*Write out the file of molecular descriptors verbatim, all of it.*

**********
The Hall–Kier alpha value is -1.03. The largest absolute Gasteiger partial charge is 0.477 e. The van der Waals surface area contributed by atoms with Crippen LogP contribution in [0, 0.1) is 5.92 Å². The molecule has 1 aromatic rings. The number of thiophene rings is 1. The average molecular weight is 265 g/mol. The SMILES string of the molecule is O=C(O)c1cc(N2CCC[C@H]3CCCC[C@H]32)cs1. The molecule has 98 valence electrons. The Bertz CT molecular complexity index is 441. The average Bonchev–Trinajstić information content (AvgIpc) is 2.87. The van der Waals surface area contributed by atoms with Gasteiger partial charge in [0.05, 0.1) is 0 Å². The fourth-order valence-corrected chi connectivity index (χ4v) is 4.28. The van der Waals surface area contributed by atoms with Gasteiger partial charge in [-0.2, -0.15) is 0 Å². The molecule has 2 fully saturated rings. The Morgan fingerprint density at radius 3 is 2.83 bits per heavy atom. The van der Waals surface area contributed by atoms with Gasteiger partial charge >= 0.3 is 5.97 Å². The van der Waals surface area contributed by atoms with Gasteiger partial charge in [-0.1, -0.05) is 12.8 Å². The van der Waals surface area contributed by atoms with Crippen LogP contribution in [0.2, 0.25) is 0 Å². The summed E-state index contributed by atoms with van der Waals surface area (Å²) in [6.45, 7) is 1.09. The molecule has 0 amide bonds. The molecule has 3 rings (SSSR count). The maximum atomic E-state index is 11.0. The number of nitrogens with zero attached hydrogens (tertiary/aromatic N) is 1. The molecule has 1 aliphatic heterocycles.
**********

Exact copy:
The Hall–Kier alpha value is -1.03. The largest absolute Gasteiger partial charge is 0.477 e. The van der Waals surface area contributed by atoms with Crippen LogP contribution in [0, 0.1) is 5.92 Å². The molecule has 1 aromatic rings. The number of thiophene rings is 1. The average molecular weight is 265 g/mol. The SMILES string of the molecule is O=C(O)c1cc(N2CCC[C@H]3CCCC[C@H]32)cs1. The molecule has 98 valence electrons. The Bertz CT molecular complexity index is 441. The average Bonchev–Trinajstić information content (AvgIpc) is 2.87. The van der Waals surface area contributed by atoms with Gasteiger partial charge in [0.05, 0.1) is 0 Å². The fourth-order valence-corrected chi connectivity index (χ4v) is 4.28. The van der Waals surface area contributed by atoms with Gasteiger partial charge in [-0.2, -0.15) is 0 Å². The molecule has 2 fully saturated rings. The Morgan fingerprint density at radius 3 is 2.83 bits per heavy atom. The van der Waals surface area contributed by atoms with Gasteiger partial charge >= 0.3 is 5.97 Å². The van der Waals surface area contributed by atoms with Gasteiger partial charge in [-0.1, -0.05) is 12.8 Å². The van der Waals surface area contributed by atoms with Crippen LogP contribution in [0.2, 0.25) is 0 Å². The summed E-state index contributed by atoms with van der Waals surface area (Å²) in [6.45, 7) is 1.09. The molecule has 0 amide bonds. The molecule has 3 rings (SSSR count). The maximum atomic E-state index is 11.0. The number of nitrogens with zero attached hydrogens (tertiary/aromatic N) is 1. The molecule has 1 aliphatic heterocycles.